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camp commandant Oskar Zunker. This, he
said, had given him the only prerogatives
different from other prisoners: Occasional
trips into town for supplies.
Tannenbaum said he had once threat-
ened to turn over to the SS an inmate who
had taken more than his share of food.
Another time, he had used a rubber hose
to chase inmates away from kitchen gar-
bage, but only because "the Germans put
some white stuff on this garbage, some
And during the final days of the war,
"Just as there is no
collective guilt, there is no
Tannenbaum said, he led an escape of 50
inmates from Goerlitz. "We cut the wire
and we were free," he said.
Tannenbaum's lawyer said these are the
"ramblings" of an ill, confused 75-year-old
man. "I can't get three consecutive
sentences out of him," said Manhattan at-
torney Elihu Massel.
Massel conceded that his client had been
a kapo, although he preferred the word
"overseer," since "kapo" has emotional
overtones. But he said the brutality with
which Tannenbaum has been charged
would have been difficult, if not impossi-
ble, since he was not physically fit by the
time he arrived at Goerlitz: In a previous
forced labor camp, Wola in Galicia, Nazis
had blinded him in one eye and severely in-
jured his back in a beating.
And if Tannenbaum's account about
helping prisoners escape from Goerlitz is
true, said Massel, then "he couldn't have
done the things with which he has been
charged. He couldn't have been a leader.
Nobody would have followed him. And
anyway, most of the really bad kapos never
left the camps alive. The prisoners made
certain of that."
But different stories about Tannenbaum
have come from former inmates of Goerlitz.
They say he was Goerlitz's chief kapo, not
merely an aide to the camp commandant.
Former prisoners claim he raped women
and beat, tortured and killed male pris-
oners. Well-groomed and well-fed, they say,
he escaped the privations of life in a forced-
labor camp. Described by some as a "wild,"
"cold-blooded" man, Tannenbaum, accord-
ing to accounts, was hated and feared by
Goerlitz was constructed during the
summer and early fall of 1944. Construc-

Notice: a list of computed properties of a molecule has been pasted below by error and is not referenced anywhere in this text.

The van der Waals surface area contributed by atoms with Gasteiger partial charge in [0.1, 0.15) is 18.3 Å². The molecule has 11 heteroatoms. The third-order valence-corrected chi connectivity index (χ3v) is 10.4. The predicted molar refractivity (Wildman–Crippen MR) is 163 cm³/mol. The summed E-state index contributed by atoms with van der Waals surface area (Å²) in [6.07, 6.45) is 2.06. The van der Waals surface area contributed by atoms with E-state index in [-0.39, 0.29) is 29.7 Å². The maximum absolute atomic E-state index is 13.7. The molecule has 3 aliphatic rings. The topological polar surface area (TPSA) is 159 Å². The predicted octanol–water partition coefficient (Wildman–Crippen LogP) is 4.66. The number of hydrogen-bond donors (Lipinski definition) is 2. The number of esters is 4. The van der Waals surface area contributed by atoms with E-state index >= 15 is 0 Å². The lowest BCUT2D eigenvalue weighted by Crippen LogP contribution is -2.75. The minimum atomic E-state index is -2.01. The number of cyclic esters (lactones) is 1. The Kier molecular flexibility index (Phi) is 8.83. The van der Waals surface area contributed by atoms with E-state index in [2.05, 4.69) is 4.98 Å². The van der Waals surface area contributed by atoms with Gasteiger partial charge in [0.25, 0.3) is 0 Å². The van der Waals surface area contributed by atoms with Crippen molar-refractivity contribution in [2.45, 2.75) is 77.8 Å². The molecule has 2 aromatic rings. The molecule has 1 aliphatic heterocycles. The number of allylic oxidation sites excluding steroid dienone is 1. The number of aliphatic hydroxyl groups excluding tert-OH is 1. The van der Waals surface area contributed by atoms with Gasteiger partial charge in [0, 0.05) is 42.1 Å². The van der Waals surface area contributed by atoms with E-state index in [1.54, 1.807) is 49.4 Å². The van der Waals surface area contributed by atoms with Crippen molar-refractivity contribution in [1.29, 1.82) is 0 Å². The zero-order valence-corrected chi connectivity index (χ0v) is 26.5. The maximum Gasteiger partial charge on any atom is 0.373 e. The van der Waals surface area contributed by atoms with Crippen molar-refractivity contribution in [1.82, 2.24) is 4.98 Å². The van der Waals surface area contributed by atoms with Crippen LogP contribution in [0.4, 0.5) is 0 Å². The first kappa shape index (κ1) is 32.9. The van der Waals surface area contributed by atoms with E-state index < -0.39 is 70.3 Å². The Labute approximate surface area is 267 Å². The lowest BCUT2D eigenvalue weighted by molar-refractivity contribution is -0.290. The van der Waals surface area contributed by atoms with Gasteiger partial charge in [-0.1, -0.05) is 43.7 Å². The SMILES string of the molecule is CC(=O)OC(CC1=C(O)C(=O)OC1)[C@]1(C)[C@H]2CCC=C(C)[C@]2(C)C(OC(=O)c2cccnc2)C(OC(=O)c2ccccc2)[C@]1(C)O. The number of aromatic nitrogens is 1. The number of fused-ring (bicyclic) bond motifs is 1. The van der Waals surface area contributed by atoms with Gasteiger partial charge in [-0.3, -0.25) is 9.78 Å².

tion was nearly complete when Leon Zelig
arrived there in August, 1944. Tannen-
baum arrived there a few days later.
"He was six feet tall, blond, good look-
ing," said Zelig, 58, now a resident of Los
Angeles. "No one who spends time in a
ghetto or forced-labor camp looks that
When Tannenbaum came to Goerlitz, he
was a kapo, according to Zelig. A few days
later, he said, Tannenbaum was the chief
kapo, in charge of Goerlitz's eight other
kapos, one for each bloc in the camp.
David Katz, 65, arrived in Goerlitz about
the same time as Zelig. "Tannenbaum
didn't seem too bad at first," he said. "But
when the new prisoners came from [the
ghetto of] Lodz in September, 1944, he
changed. He became a wildman."
Leon Hostig is now a 67-year-old resident
of the East Flatbush section of Brooklyn.
In the ghetto of Lodz, two SS men had
beaten his mother. She died two days later.
His father was sent to the ovens in
Auschwitz. Hostig, then 23, and his two
brothers, Avram, 19, and Joel, 24, were also
in Auschwitz in July and August, 1944. In
September, they were among the approx-
imately 500 men from Lodz sent to
"We didn't know where we were
heading," said Hostig. "But we knew it was
a labor camp and that meant survival."
Before leaving Auschwitz, Hostig had
been given relatively sturdy clothes — a
jacket, a shirt, pants, decent shoes. Upon
arriving at Goerlitz, he stood in the camp's
courtyard in the first of two rows of incom-
ing prisoners. Tannenbaum, standing
about 15 feet from Hostig, faced the new
inmates. "He wore beautiful pressed pants,
shined shoes, a cap with a brim," said
Hostig. "He was the king of the camp."
Tannenbaum looked at Hostig's shoes
and ordered him to remove them and get
some wooden clogs from a supply room. "I
didn't move too fast," recalls Hostig. "After
all, he was another Jew. What could he
Tannenbaum then strode over to Hostig,
raised both his hands in the air and
slammed him on the head. Hostig fell
sprawling into the dirt.
, Later that day, the prisoners in Bloc No.
4, where Hostig's younger brother, Avram,
had been assigned, were ordered into the
courtyard. Avram, thin and frail, was slow
to move. Tannenbaum went into Avram's
barracks and, according to Hostig, stood
in the doorway next to the boy's bunk and
"beat his lungs out." The beating was
witnessed by the prisoners in the court-
The next day, Avram went to Goerlitz's
"hospital," a room with three beds and a
Jewish physician who was given no
medications. The boy died the following
"Tannenbaum is responsible for my
brother's death," said Hostig, who had
sneaked his brother into the trucks from
Auschwitz heading to Goerlitz. "Avram
weighed about 80 pounds. He was only
flesh and blood. He wouldn't have passed
the inspection at Auschwitz that approved
prisoners being sent to Goerlitz. I risked
my life so he would have a chance to sur-
"Tannenbaum was responsible for a lot
of killings," said Hostig, "not with a
weapon, not with a stick, but with his
hands. We didn't have any Germans kill-
ing us because there were hardly any Ger-
(According to Hostig, there were only
three Germans at Goerlitz: The camp com-
mander, the lager fuhrer, who lived in a
house on a hill above Goerlitz; a shoemaker
Continued on next page
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